Clark continued. “Part of this is a contextual discussion. If you're a developer, and you're very well versed in C, why would I put a fuzzer in front of you that focuses on a protocol interface because you don't have a clear view into how that protocol works? The fuzzing can affect that protocol and the applications, if you don't have proper instrumentation. Whereas something like [ForAllSecure’s] Mayhem would be right up your alley because it's right in line with that software development process. The outputs and the inputs are things that you can control and you can understand.”
DeMott added that a lot of times customers only focus on the tools. “When we have conversations about fuzzing with people, what they actually focus on is the tools that are actually doing the fuzzing, is essentially raw form input. And that's not all that fuzzing encompasses.” He said once that tool does something that causes a crash or finds a vulnerability, there's a whole trail of activities that has to happen next, depending on what you want to come out of that. "If you're an assessor, maybe you have to determine whether or not that particular crash is actually exploitable, and could be reached by remote means. As a developer, maybe what that means is that you have to be able to identify the specific line of code that's actually triggering this crash or this fault. And if you're a tester, it might mean being able to replicate that specific test case that caused that specific crash in a way that other people can actually replicate what you've discovered like so.”
This discussion led to a question about what do you think of fuzzing combined with symbolic execution and address sanitizer?
Rios said the person who asked the question “understands essentially the triage piece of it, as well as getting the most out of their analysis quickly. There are things that you can do to essentially augment identification of those serious vulnerabilities. You have to address first things that are exploitable, things that are remotely exploitable, things that can be triggered very easily.” He said knowing those types of things is super important. “We may say it's a very poorly coded application, so pretty much any info we throw at it results in some exploitable condition. That's one case that we see quite often. And then, in other cases, we see this is actually a robust application. So, we don't want to waste our time doing triage on things that are not important to us. We'll augment our analysis or triage with tools like address sanitizer and other tools to help us triage on crashes and on file rights and file reads and things like that. It'll quickly get us to those things that matter.”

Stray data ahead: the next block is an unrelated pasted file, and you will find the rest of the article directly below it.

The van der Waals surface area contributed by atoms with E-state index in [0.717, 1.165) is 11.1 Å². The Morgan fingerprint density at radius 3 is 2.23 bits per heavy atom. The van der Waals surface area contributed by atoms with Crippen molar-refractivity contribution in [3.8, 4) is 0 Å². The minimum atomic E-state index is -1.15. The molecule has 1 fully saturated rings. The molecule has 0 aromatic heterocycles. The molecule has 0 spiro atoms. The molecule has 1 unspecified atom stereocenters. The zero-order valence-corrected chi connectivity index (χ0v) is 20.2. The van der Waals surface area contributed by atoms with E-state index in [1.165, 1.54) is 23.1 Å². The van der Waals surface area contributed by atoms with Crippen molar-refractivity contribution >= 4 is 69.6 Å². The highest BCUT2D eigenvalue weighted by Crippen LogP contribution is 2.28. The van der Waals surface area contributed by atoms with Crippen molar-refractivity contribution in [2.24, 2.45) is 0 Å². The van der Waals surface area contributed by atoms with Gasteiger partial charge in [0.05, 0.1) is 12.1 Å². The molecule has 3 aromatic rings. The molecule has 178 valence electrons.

Clark said we also have to look at address randomization and all these other techniques as well. “They definitely should be implemented. They should be available, but, if it's possible to disable those functions, we actually prefer to turn those off so that we can perform testing, and really evaluate the code -- what that code is capable of doing -- so we're not masking some other fault condition because it's been overwritten or been restarted.... We want to disable those mitigation techniques early so we can perform that testing as part of that maturity model, then we start adding those capabilities back in to see if our testing discovers anything else.”
DeMott agreed and said augmenting fuzz testing was sort of like cheese and wine. “You are always pairing so it's always a good idea to figure out where one does this. A sliver of what the world can do with security testing. How can we enhance that. There's been other research about taking the input of fuzzing mods ongoing and putting it into a disassembler to look at what's actually going on. Where's it at right now. Well, it's fuzzing. And then the code progression. There's all kinds of clever things that you could pair this technique with or with more developer-focused activity. I think it's a great way to be thinking about how to build this thing out.”
FuzzCon TV is quarterly. A second episode of FuzzConTV on Federal use cases for fuzzing is available here.